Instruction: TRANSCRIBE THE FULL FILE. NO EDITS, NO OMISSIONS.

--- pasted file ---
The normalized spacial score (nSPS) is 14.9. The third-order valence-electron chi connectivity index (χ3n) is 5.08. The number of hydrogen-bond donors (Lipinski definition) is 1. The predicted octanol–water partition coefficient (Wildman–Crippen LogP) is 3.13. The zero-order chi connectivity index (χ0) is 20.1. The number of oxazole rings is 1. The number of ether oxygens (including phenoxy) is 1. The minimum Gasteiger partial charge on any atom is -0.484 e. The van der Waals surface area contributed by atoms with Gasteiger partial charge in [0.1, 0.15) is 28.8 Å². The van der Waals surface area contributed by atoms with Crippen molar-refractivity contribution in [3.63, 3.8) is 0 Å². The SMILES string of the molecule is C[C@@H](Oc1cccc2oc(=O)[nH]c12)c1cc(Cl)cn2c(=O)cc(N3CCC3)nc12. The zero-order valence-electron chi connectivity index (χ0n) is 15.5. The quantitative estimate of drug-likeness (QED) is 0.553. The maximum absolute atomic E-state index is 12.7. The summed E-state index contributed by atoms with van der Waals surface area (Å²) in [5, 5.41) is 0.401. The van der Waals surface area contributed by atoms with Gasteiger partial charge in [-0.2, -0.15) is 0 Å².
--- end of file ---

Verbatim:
The normalized spacial score (nSPS) is 14.9. The third-order valence-electron chi connectivity index (χ3n) is 5.08. The number of hydrogen-bond donors (Lipinski definition) is 1. The predicted octanol–water partition coefficient (Wildman–Crippen LogP) is 3.13. The zero-order chi connectivity index (χ0) is 20.1. The number of oxazole rings is 1. The number of ether oxygens (including phenoxy) is 1. The minimum Gasteiger partial charge on any atom is -0.484 e. The van der Waals surface area contributed by atoms with Gasteiger partial charge in [0.1, 0.15) is 28.8 Å². The van der Waals surface area contributed by atoms with Crippen molar-refractivity contribution in [3.63, 3.8) is 0 Å². The SMILES string of the molecule is C[C@@H](Oc1cccc2oc(=O)[nH]c12)c1cc(Cl)cn2c(=O)cc(N3CCC3)nc12. The zero-order valence-electron chi connectivity index (χ0n) is 15.5. The quantitative estimate of drug-likeness (QED) is 0.553. The maximum absolute atomic E-state index is 12.7. The summed E-state index contributed by atoms with van der Waals surface area (Å²) in [5, 5.41) is 0.401. The van der Waals surface area contributed by atoms with Gasteiger partial charge in [-0.2, -0.15) is 0 Å².